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Appl Environ Microbiol. 1992 Jun;58(6):1894-903.

Genetic and Phenotypic Diversity of Bacillus polymyxa in Soil and in the Wheat Rhizosphere.

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  • 1Equipe d'Ecologie Microbienne de la Rhizosphère, Centre de Pédologie Biologique, Unité Propre 6831 du Centre National de la Recherche Scientifique Associée à l'Université Nancy I, B. P. 5, F-54501 Vandoeuvre-les-Nancy Cedex, and Laboratoire de Microbiologie des Sols, Institut National de la Recherche Agronomique, BV 1540, 21034 Dijon Cedex, France.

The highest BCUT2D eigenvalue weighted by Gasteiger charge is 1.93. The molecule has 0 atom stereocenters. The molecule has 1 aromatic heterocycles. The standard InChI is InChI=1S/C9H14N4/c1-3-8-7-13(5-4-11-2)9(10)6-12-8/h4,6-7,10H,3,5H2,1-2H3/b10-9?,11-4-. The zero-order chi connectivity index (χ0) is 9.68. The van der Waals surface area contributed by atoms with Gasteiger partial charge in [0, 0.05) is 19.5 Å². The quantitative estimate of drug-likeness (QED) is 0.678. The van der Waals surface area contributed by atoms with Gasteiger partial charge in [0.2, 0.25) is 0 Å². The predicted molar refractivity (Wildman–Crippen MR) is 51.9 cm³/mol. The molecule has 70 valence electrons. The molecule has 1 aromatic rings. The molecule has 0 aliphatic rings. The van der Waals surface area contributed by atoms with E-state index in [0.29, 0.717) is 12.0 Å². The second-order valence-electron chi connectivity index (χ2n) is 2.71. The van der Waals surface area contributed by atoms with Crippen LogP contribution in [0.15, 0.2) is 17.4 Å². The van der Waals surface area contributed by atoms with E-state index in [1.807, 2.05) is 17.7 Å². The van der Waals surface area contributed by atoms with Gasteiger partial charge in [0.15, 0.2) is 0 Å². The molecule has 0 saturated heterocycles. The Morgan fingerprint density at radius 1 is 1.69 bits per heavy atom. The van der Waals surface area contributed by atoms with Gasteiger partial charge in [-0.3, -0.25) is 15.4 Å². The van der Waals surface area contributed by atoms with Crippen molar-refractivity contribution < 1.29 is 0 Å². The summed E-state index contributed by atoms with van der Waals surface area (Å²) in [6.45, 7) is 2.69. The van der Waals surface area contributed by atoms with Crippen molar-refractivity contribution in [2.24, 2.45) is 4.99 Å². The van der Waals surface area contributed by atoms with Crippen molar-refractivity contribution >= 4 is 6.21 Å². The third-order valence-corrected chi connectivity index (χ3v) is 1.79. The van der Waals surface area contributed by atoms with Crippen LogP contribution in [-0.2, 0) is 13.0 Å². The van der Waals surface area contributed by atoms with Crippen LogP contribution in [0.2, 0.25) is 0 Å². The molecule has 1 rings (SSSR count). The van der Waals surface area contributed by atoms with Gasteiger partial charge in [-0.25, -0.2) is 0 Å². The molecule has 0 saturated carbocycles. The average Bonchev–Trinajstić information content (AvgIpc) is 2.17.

Diversity among 130 strains of Bacillus polymyxa was studied; the bacteria were isolated by immunotrapping from nonrhizosphere soil (32 strains), rhizosphere soil (38 strains), and the rhizoplane (60 strains) of wheat plantlets growing in a growth chamber. The strains were characterized phenotypically by 63 auxanographic (API 50 CHB and API 20B strips) and morphological features, serologically by an enzyme-linked immunosorbent assay, and genetically by restriction fragment length polymorphism (RFLP) profiles of total DNA in combination with hybridization patterns obtained with an rRNA gene probe. Cluster analysis of phenotypic characters by the unweighted pair group method with averages indicated four groups at a similarity level of 93%. Clustering of B. polymyxa strains from the various fractions showed that the strains isolated from nonrhizosphere soil fell into two groups (I and II), while the third group (III) mainly comprised strains isolated from rhizosphere soil. The last group (IV) included strains isolated exclusively from the rhizoplane. Strains belonging to a particular group exhibited a similarity level of 96%. Serological properties revealed a higher variability among strains isolated from nonrhizosphere and rhizosphere soil than among rhizoplane strains. RFLP patterns also revealed a greater genetic diversity among strains isolated from nonrhizosphere and rhizosphere soil and therefore could not be clearly grouped. The RFLP patterns of sorbitol-positive strains isolated from the rhizoplane were identical. These results indicate that diversity within populations of B. polymyxa isolated from nonrhizosphere and rhizosphere soil is higher than that of B. polymyxa isolated from the rhizoplane. It therefore appears that wheat roots may select a specific subpopulation from the soil B. polymyxa population.

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